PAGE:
1. “If you were to raise the wages, how many would likely stay in Birmingham?” Of course people have the right to use money they make as they see fit. I hate to mention race, but the motivation for “many, many people who live[d] there” in the 60’s and 70’s for leaving was racial. Since Birmingham is now 73% black and most people who live here are at peace with its ethnic makeup, it is difficult to believe that a high percentage of the people who would get the higher wage would want to leave.

          1. It is not difficult for me to believe it. Like I said, I grew up in Birmingham proper and in some really bad neighborhoods. The majority of the people living there are not bad people, they want what is best for themselves and their family but they cannot afford better so they’re stuck. No one wants to voluntarily remain in poverty, crime and despair if they have the means to go elsewhere, I’m just saying. A small segment of the city’s population is responsible for virtually all of the grief. Yes, 73% of the population is black and the white flight of the 60s through the 80s precipitated the rapid decline, but I do not think that should be as important as the economic situation at present. A lot of people talk of Birmingham but most have not set foot in West End, Ensley, Wenonah, Smithfield, Norwood/Druid Hills, Collegeville, Kingston, Gate City, Fountain Heights, etc. I know those areas like the back of my hand because I lived in many of those neighborhoods. The low wages separate Birmingham from say, Huntsville, where there are lots of high-wage earning engineers gainfully employed and living in well-maintained homes in well-kept neighborhoods. Where are all of these six-figure incomes going to come from to save Birmingham? Where is the suitable housing stock for someone in that tax bracket in Birmingham? Where are the quality schools for someone who wishes to start a family and raise them in Birmingham with that sort of income? How is all of that going to be accomplished? Otherwise, Birmingham will have to steal 20 – 30 somethings from Vestavia-Hoover and so on with loft apartments downtown and bars and amenities to shore up a declining tax base.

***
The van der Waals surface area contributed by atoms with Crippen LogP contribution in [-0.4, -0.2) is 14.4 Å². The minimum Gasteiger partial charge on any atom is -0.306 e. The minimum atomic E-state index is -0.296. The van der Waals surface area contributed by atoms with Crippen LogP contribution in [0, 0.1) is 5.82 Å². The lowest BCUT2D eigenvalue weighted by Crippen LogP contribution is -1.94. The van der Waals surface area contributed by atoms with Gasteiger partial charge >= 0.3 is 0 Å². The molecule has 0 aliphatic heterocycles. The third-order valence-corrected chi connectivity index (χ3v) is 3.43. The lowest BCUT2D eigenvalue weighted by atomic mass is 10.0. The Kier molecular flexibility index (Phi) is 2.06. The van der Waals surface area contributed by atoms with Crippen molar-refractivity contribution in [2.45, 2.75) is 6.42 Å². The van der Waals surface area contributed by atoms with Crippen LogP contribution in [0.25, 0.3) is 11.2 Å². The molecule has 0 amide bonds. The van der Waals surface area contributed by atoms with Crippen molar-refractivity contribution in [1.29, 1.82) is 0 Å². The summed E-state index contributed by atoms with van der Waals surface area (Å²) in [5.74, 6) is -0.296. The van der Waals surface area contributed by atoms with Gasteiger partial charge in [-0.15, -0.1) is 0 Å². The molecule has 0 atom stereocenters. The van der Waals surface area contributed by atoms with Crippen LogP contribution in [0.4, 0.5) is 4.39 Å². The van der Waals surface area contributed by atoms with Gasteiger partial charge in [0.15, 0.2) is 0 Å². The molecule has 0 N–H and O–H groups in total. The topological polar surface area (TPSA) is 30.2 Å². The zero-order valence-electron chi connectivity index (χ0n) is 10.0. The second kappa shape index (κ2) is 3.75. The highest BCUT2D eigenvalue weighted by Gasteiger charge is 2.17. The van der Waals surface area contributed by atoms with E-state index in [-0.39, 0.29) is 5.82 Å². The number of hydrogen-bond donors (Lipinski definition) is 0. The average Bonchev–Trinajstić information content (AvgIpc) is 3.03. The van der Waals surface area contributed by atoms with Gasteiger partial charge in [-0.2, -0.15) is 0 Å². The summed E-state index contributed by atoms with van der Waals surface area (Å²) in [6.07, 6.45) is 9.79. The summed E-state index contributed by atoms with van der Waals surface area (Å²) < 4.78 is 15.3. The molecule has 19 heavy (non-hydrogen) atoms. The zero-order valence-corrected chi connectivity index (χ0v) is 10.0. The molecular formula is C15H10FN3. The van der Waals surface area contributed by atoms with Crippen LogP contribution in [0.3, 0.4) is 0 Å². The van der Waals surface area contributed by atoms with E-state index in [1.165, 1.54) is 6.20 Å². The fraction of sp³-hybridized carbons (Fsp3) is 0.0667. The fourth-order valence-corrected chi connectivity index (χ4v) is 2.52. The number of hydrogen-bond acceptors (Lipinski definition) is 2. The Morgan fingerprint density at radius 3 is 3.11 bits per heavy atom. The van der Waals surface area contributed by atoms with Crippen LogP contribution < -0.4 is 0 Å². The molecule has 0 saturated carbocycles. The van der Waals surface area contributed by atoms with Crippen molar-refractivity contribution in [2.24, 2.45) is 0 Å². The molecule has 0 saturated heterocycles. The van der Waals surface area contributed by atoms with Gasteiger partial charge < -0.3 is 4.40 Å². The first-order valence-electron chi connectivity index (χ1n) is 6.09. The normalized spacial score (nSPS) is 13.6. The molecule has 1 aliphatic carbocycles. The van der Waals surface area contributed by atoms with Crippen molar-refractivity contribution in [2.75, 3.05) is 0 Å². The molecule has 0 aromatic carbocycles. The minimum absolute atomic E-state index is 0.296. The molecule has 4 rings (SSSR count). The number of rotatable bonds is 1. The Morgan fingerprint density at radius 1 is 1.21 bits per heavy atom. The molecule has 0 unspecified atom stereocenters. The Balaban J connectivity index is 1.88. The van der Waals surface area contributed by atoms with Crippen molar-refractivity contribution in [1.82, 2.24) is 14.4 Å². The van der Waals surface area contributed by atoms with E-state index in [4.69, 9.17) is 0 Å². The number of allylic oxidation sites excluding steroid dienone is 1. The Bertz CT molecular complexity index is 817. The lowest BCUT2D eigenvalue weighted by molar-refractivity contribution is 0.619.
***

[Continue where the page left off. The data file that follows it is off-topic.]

1. Things can change only when people realize that they’re just as complicit in the status quo as those they cast blame. You must become the change you wish to see.

  7. “BIRMINGHAM DOESN’T NEED MTN. BROOK, VESTAVIA, OR HOOVER TO GROW”. Actually it does, but perhaps not in the way you might think. I’m not talking about consolidation or county-wide government. Follow the money, especially to the OTM communities where most of it resides. Then ask yourself how much growth in the City of Birmingham or across the entire metro area those communities are willing to accept, if it impinges upon their comfortable way of life. After decades of separation from Birmingham, have they become complacent with the status quo? Would they be pleased if rapid growth in the City of Birmingham or in other parts of the area threatened their comfort zones? Would they accept the pressures from developers to build more housing in their towns to accommodate significantly increased population in Birmingham or elsewhere in Jefferson County—especially if that meant more students in their schools? What about traffic and congestion that increased their commute time to UAB or downtown Birmingham? Or if the area saw dramatically increased tourism? (Today suburbanites can fairly easily head to Five Points South, Lakeview, Avondale, etc., for dinner or drinks at a brew pub. What if one of those districts took off like Lower Broadway and the downtown entertainment district here in Nashville? Yeah, the tax revenue and national attention would be great. But an estimated 200,000 visitors converge on Lower Broadway each weekend. How would folks from Mtn. Brook or Vestavia like to fight with such crowds for parking and a restaurant table every Saturday night?) What if the residents of those communities started seeing themselves outnumbered by strangers at the grocery store—including cars with California tags or shoppers speaking foreign languages? (That’s very much a reality in Nashville.) For now these may be rhetorical questions in Birmingham, but they may not be forever. Whether or not any of the OTM suburbs agreed to consolidated government, the residents of those suburbs need to ask these questions of themselves for the entire region to succeed.

    1. Robert makes a very pragmatic observation regarding these OTM folks! I live in the city by choice as they choose to live in one of the many cities in Jefferson County! Birmingham will continue to be the largest city in Jefferson County!
      Hoover seems to be more connected than the other cities? The focus on poverty and crime and public education is a must if the business community broadly defined wants to have more consumers with cash to spend!!